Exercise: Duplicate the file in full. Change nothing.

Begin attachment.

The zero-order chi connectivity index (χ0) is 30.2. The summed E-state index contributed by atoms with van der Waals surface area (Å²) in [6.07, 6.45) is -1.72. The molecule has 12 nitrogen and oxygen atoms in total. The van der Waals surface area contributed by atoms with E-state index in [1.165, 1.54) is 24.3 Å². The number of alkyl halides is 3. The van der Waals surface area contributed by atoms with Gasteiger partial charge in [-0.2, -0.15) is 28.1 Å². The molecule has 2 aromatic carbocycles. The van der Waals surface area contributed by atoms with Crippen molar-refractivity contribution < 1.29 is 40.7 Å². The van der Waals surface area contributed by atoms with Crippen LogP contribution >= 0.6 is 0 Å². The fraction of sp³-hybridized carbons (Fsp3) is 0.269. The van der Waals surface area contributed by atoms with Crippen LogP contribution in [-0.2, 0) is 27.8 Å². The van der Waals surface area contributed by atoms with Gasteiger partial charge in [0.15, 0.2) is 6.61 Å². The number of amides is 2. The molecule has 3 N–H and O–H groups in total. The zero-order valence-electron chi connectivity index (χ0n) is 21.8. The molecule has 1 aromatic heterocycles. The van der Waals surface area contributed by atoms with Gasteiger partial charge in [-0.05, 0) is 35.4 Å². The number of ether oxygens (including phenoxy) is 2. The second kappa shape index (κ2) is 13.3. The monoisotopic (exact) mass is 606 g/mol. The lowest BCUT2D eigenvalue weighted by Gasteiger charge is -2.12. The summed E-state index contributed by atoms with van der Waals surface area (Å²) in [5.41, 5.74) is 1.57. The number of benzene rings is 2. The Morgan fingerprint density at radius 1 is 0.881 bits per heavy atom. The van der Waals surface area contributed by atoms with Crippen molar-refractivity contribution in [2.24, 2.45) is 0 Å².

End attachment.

The zero-order chi connectivity index (χ0) is 30.2. The summed E-state index contributed by atoms with van der Waals surface area (Å²) in [6.07, 6.45) is -1.72. The molecule has 12 nitrogen and oxygen atoms in total. The van der Waals surface area contributed by atoms with E-state index in [1.165, 1.54) is 24.3 Å². The number of alkyl halides is 3. The van der Waals surface area contributed by atoms with Gasteiger partial charge in [-0.2, -0.15) is 28.1 Å². The molecule has 2 aromatic carbocycles. The van der Waals surface area contributed by atoms with Crippen molar-refractivity contribution < 1.29 is 40.7 Å². The van der Waals surface area contributed by atoms with Crippen LogP contribution >= 0.6 is 0 Å². The fraction of sp³-hybridized carbons (Fsp3) is 0.269. The van der Waals surface area contributed by atoms with Crippen LogP contribution in [-0.2, 0) is 27.8 Å². The van der Waals surface area contributed by atoms with Gasteiger partial charge in [0.15, 0.2) is 6.61 Å². The number of amides is 2. The molecule has 3 N–H and O–H groups in total. The zero-order valence-electron chi connectivity index (χ0n) is 21.8. The molecule has 1 aromatic heterocycles. The van der Waals surface area contributed by atoms with Gasteiger partial charge in [-0.05, 0) is 35.4 Å². The number of ether oxygens (including phenoxy) is 2. The second kappa shape index (κ2) is 13.3. The monoisotopic (exact) mass is 606 g/mol. The lowest BCUT2D eigenvalue weighted by Gasteiger charge is -2.12. The summed E-state index contributed by atoms with van der Waals surface area (Å²) in [5.41, 5.74) is 1.57. The number of benzene rings is 2. The Morgan fingerprint density at radius 1 is 0.881 bits per heavy atom. The van der Waals surface area contributed by atoms with Crippen molar-refractivity contribution in [2.24, 2.45) is 0 Å².